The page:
It is not only that these leaders are self-appointed and often found their own organizations of which they anoint themselves the leaders for life. It is primarily that these leaders are presiding over the rapid decline and disappearance of American Jewry under the dual albatrosses of assimilation and intermarriage. The population of American Jewry is steadily declining, artificially sustained only by counting halachic non-Jews as part of the Jewish community (even those who do not perceive themselves as such). The intermarriage rate among American Jews outside the Orthodox world hovers at around 75 percent. I am concerned about that because I grieve at the disappearance of every single Jew. I am concerned about American Jewish leaders’ attitude toward this problem and lament their inability or reluctance to do anything about it.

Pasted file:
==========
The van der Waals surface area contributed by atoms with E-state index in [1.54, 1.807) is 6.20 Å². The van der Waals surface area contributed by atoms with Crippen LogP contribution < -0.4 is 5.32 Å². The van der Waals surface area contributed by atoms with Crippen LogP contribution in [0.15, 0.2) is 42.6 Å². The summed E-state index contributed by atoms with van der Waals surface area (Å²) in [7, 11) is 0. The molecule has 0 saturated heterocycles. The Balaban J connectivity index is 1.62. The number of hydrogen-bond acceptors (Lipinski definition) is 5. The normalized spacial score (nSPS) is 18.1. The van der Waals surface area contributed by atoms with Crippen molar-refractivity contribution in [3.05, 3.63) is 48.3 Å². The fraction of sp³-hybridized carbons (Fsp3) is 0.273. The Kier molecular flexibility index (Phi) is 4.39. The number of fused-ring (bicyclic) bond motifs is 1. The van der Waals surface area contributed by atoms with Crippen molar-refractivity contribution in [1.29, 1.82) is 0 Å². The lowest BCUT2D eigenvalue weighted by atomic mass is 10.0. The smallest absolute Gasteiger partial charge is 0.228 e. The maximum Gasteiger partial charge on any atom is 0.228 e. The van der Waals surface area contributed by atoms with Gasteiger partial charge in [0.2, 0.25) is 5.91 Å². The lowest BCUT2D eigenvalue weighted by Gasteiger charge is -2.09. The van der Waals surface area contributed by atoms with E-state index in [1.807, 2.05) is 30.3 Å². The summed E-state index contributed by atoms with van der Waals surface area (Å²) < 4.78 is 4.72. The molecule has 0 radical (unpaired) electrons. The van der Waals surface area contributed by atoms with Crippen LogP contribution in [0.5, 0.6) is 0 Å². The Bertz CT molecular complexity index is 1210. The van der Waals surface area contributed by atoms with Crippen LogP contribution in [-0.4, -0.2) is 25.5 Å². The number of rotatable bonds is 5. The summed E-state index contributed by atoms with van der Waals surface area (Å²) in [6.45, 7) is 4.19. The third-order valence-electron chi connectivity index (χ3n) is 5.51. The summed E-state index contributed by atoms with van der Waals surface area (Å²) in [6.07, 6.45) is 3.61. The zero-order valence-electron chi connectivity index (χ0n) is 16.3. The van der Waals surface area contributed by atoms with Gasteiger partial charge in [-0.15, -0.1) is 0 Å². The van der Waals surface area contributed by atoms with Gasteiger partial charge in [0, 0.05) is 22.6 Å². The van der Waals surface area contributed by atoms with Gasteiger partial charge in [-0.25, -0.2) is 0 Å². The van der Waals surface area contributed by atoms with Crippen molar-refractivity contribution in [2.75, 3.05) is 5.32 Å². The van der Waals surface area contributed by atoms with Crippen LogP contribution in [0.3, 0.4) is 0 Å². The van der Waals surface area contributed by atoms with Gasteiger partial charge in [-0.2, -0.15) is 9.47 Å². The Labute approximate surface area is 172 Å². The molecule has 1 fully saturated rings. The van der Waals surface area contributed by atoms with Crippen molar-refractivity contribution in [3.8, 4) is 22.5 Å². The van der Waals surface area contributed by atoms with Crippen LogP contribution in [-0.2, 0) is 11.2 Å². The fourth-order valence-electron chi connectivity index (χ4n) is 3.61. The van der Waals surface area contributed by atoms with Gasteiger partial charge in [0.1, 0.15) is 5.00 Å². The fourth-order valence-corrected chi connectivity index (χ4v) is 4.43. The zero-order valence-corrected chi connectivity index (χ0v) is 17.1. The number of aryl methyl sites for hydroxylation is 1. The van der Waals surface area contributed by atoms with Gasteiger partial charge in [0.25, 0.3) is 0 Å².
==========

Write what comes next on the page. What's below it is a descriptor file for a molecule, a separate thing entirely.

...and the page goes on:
I am concerned over the drift over American Jewish leadership from liberalism to the far left, the progressive end of the political spectrum. I am concerned that the Reform Jewish movement proudly features on its website an article entitled “Why Pronouns are So Important – and Why Using the Right Ones is so Jewish.” I am concerned because that is not at all important (in fact, it seems ridiculous and a denial of reality) and it is not at all Jewish. I am concerned because American Jewish leaders seem enamored with every progressive cause far more than they are with Torah knowledge and observance of mitzvot, Jewish identity and Jewish continuity. Indeed, as the progressives embrace anti-Israel activism in all its forms — delegitimization, boycott, divestment and sanction, I am concerned that American Jewish leaders will ultimately fall into lockstep with these Jew haters so as to remain in their good graces.